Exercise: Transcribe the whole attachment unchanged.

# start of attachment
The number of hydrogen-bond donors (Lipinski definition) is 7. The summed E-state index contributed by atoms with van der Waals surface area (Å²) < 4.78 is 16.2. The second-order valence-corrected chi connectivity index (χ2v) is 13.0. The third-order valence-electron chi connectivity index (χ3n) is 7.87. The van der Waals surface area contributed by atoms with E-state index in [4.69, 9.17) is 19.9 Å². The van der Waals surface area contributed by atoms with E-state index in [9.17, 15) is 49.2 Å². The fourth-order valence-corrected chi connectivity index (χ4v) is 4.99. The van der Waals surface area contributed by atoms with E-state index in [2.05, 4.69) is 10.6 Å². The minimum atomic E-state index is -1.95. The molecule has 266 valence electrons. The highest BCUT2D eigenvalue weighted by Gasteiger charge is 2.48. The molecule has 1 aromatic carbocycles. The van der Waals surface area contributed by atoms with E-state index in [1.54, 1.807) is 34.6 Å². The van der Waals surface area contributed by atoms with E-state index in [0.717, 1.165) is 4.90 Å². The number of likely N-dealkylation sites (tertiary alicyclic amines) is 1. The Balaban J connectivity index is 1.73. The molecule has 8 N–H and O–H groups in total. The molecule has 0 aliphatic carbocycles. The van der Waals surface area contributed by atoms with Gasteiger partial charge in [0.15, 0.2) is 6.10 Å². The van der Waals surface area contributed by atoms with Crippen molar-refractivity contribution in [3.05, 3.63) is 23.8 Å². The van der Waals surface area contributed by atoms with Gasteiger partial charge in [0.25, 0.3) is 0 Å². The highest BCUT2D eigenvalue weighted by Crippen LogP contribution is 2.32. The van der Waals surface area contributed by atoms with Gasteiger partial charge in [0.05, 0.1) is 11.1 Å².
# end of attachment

The number of hydrogen-bond donors (Lipinski definition) is 7. The summed E-state index contributed by atoms with van der Waals surface area (Å²) < 4.78 is 16.2. The second-order valence-corrected chi connectivity index (χ2v) is 13.0. The third-order valence-electron chi connectivity index (χ3n) is 7.87. The van der Waals surface area contributed by atoms with E-state index in [4.69, 9.17) is 19.9 Å². The van der Waals surface area contributed by atoms with E-state index in [9.17, 15) is 49.2 Å². The fourth-order valence-corrected chi connectivity index (χ4v) is 4.99. The van der Waals surface area contributed by atoms with E-state index in [2.05, 4.69) is 10.6 Å². The minimum atomic E-state index is -1.95. The molecule has 266 valence electrons. The highest BCUT2D eigenvalue weighted by Gasteiger charge is 2.48. The molecule has 1 aromatic carbocycles. The van der Waals surface area contributed by atoms with E-state index in [1.54, 1.807) is 34.6 Å². The van der Waals surface area contributed by atoms with E-state index in [0.717, 1.165) is 4.90 Å². The number of likely N-dealkylation sites (tertiary alicyclic amines) is 1. The Balaban J connectivity index is 1.73. The molecule has 8 N–H and O–H groups in total. The molecule has 0 aliphatic carbocycles. The van der Waals surface area contributed by atoms with Gasteiger partial charge in [0.15, 0.2) is 6.10 Å². The van der Waals surface area contributed by atoms with Crippen molar-refractivity contribution in [3.05, 3.63) is 23.8 Å². The van der Waals surface area contributed by atoms with Gasteiger partial charge in [0.25, 0.3) is 0 Å². The highest BCUT2D eigenvalue weighted by Crippen LogP contribution is 2.32. The van der Waals surface area contributed by atoms with Gasteiger partial charge in [0.05, 0.1) is 11.1 Å².